Key Club sells waffles and windbreakers at Relay For LifeCCSD dress code still applied
To acknowledge how cancer never sleeps, Key Club members from the west side of Las Vegas camped on the football field at Spring Valley High School for 12 hours; before winter break, the price to attend was $10, then it rose to $40.
“My favorite part of going to Relay is always getting to hug and say ‘hi’ to my friends from different schools that I rarely see nowadays,” Key Club VP of Community Service Mary Intal said.
Despite having paid, Key Club almost couldn’t attend the event because they lacked chaperones. However, after advertising the issue on social media, the club was able to secure the necessary amount of chaperones.
“We had chaperones drop out a few days beforehand, which was really frustrating,” Key Club Secretary Alexis Pereyra said. “Over 100 members were counting on me and my board to go to this event. If we didn’t have the right amount of chaperones, not only would I be devastated because I personally wouldn’t be going, but I’d be crushed if every single one of our members wouldn’t be able to either.”
Attendees had the option of staying from 6-11 p.m. or 6 p.m.-6 a.m. Participants were allowed to bring items like tents, sleeping bags, food and drinks, so they were comfortable throughout the night.
“I brought a jacket, a blanket and a portable phone charger,” junior Ashley Carino said. “I made sure to get all the necessary items to survive the 12 hours on the field.”
To fundraise for the club, board members sold waffles and windbreakers. While syrup came with the waffles for free, whipped cream, bananas and chocolate syrup could be added for 50 cents and strawberries, chocolate chips and ice cream could be added for $1. Windbreakers were on sale for $36.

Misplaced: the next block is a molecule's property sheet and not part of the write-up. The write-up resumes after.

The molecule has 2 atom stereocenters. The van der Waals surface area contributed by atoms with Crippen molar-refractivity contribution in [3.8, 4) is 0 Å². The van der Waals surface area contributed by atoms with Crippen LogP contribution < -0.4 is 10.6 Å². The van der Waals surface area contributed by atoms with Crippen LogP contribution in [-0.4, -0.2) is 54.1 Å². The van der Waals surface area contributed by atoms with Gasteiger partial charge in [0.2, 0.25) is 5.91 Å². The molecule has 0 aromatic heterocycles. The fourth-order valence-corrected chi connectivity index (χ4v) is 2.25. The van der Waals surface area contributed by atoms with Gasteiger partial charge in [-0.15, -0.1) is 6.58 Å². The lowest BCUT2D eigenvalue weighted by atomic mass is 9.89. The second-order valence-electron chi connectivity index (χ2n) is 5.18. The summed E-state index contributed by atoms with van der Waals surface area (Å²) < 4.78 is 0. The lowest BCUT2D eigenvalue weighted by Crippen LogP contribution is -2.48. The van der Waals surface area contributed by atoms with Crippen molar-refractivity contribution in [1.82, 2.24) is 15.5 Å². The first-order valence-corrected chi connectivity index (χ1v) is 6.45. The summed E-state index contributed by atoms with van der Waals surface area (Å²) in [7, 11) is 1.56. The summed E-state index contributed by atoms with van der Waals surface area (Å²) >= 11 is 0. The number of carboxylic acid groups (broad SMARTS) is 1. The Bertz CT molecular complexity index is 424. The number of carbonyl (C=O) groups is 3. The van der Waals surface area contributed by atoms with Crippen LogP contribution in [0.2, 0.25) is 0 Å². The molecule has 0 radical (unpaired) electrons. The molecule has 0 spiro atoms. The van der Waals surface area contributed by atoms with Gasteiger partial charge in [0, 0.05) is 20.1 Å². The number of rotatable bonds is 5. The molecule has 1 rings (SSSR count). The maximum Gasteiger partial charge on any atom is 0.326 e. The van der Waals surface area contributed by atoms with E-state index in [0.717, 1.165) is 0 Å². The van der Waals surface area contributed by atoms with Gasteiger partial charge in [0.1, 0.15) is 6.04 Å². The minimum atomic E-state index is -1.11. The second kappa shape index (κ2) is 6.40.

“Prior to the event, we were constantly discussing the shift hours for waffle making, and clarifying that each member knew what supplies they were bringing,” Intal said. “We chose waffles because we wanted something sweet that would warm up the customers, so they could buy it throughout the night.”
Cancer patients and survivors also attended the event to share their experiences. During the opening ceremony, they walked the first lap as other attendees cheered them on.
“What made it memorable was the silent walk [for cancer], and the words ‘hope’ and ‘cure’ made out of the lights on the bleachers,” sophomore Sierra Todd said. “It reminded us that there is more happening around us than we realize. When we walked, [there was] this peaceful silence that you could tell was full of meaning.”